After dinking around for an hour or so, trying to get that working
    I put it away for another day…

    1. I feel your pain. Not specifically about the VNA stuff, but about having to make/build the package in order to make/build some other package in order to be able to install the thing that you actually need.

      There’s a reason I like projects that have as few dependencies as possible.

    2. I put together a little procedure for the RTL-SDR’s on my first instructable. I used Ubuntu 17.04 Zesty Zapus or Lubuntu 18.04, though found other OS’s come with everything pre-installed:
      https://www.instructables.com/id/How-to-Make-a-Directed-Energy-Weapon-Detection-Sys/

      Scroll down to Step 3 for a reference to the procedure or you can find the blogger where I have a recently updated comment noting a better method for installing with windows.
      http://dewdetectionprojects.blogspot.com/2017/11/generic-procedure-for-installation-of.html

      Skywave Linux has, or at least had, a pulse audio or some sort of audio issue that crashed/hung the installation with certain makes and model laptops… so heads up regarding. Reads there are work arounds… I never got around to performing. Been a few years. Kali Linux is awesome… though I’ve only used with Live formats.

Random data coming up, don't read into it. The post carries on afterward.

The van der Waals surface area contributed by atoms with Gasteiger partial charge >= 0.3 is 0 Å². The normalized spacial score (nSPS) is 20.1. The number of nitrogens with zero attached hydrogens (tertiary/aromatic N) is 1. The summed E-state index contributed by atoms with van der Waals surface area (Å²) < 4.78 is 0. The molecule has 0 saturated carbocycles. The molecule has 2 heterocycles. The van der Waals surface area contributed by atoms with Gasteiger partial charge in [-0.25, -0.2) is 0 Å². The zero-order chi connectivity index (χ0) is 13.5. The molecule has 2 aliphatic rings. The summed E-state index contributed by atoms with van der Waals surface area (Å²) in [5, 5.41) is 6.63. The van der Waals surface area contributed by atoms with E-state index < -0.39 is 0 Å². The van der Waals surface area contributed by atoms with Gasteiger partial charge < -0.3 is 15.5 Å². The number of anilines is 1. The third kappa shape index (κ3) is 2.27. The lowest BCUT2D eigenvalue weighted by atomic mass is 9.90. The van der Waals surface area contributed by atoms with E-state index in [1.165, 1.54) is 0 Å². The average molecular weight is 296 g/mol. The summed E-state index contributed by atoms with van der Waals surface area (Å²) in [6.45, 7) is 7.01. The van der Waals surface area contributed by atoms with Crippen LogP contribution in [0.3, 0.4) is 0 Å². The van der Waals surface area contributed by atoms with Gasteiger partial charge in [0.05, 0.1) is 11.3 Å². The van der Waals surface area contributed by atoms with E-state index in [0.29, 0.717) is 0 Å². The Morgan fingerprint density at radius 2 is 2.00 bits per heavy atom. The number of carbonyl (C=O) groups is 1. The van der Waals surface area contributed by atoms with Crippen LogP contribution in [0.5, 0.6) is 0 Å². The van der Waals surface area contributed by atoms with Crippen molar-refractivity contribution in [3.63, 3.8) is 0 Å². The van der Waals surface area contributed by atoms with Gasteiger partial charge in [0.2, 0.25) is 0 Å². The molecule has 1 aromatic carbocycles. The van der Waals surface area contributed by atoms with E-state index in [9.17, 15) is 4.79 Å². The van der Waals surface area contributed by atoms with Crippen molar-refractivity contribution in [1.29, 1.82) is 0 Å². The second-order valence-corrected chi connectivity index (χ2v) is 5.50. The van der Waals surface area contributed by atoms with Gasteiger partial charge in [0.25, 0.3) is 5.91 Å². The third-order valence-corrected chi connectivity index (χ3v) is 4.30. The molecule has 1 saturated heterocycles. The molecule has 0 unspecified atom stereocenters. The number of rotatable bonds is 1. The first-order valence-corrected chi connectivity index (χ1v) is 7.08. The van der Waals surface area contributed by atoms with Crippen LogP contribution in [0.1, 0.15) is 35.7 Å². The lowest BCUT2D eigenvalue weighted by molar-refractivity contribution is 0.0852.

I’m planning to write another procedure or two for the HackRF and SDRPlay RSP1a as I found the HackRF easy to install though the SDRPlay RSP1a had an issue with Windows multiboot bootloaders since a specific update needs to be installed and won’t install on non windows bootloaders. Haven’t figured out a work around for that yet other than a virtual machine and I don’t use those much, yet.

      Planning to invest in a Adalm Pluto since looks like a lower noise floor than the HackRF and will be able I’m thinking to put together a VNA also… or at least the Scalar Network Analyzer for up to 6GHz real easily.

    3. I am not picking, but Linux is not for everybody, your best bet is to see if there is a prebuilt package for the version of linux you are running. If not, and you still want to run LInux, a quick google search turfed up skywave linux, you may wanna check that out. Plug and play for SDR dongles. The other option is install Win 10. Bring your phone to the dump and snap some pictures of the COA stickers of old computers with Win 7 COA’s on them and you have some good COA’s to install 10 with. Than the folks over at airspy.com can fix you up with the Windows SDR Software Package, and you should be good to go.